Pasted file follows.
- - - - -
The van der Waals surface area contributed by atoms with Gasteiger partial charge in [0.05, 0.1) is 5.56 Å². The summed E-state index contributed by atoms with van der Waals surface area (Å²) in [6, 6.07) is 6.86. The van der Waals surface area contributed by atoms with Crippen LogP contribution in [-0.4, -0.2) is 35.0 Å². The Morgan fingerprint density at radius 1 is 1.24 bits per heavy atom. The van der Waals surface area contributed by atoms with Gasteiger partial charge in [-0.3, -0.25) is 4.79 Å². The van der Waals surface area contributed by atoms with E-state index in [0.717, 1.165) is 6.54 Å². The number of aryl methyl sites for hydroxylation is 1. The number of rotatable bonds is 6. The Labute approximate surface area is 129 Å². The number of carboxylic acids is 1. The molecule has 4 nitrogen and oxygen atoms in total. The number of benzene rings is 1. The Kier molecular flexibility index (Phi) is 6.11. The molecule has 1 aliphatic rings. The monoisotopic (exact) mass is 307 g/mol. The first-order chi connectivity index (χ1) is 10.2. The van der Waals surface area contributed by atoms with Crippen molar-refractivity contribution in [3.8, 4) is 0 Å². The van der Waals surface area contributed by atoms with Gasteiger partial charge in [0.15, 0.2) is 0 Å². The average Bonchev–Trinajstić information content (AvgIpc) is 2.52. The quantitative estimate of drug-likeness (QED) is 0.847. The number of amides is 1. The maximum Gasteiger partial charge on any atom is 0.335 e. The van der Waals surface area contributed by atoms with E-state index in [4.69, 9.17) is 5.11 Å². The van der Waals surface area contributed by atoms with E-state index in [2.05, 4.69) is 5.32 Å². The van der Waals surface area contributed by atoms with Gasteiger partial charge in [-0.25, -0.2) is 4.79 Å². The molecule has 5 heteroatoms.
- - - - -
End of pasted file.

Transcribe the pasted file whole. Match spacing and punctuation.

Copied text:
The van der Waals surface area contributed by atoms with Gasteiger partial charge in [0.05, 0.1) is 5.56 Å². The summed E-state index contributed by atoms with van der Waals surface area (Å²) in [6, 6.07) is 6.86. The van der Waals surface area contributed by atoms with Crippen LogP contribution in [-0.4, -0.2) is 35.0 Å². The Morgan fingerprint density at radius 1 is 1.24 bits per heavy atom. The van der Waals surface area contributed by atoms with Gasteiger partial charge in [-0.3, -0.25) is 4.79 Å². The van der Waals surface area contributed by atoms with E-state index in [0.717, 1.165) is 6.54 Å². The number of aryl methyl sites for hydroxylation is 1. The number of rotatable bonds is 6. The Labute approximate surface area is 129 Å². The number of carboxylic acids is 1. The molecule has 4 nitrogen and oxygen atoms in total. The number of benzene rings is 1. The Kier molecular flexibility index (Phi) is 6.11. The molecule has 1 aliphatic rings. The monoisotopic (exact) mass is 307 g/mol. The first-order chi connectivity index (χ1) is 10.2. The van der Waals surface area contributed by atoms with Crippen molar-refractivity contribution in [3.8, 4) is 0 Å². The van der Waals surface area contributed by atoms with Gasteiger partial charge in [0.15, 0.2) is 0 Å². The average Bonchev–Trinajstić information content (AvgIpc) is 2.52. The quantitative estimate of drug-likeness (QED) is 0.847. The number of amides is 1. The maximum Gasteiger partial charge on any atom is 0.335 e. The van der Waals surface area contributed by atoms with E-state index in [4.69, 9.17) is 5.11 Å². The van der Waals surface area contributed by atoms with E-state index in [2.05, 4.69) is 5.32 Å². The van der Waals surface area contributed by atoms with Gasteiger partial charge in [-0.25, -0.2) is 4.79 Å². The molecule has 5 heteroatoms.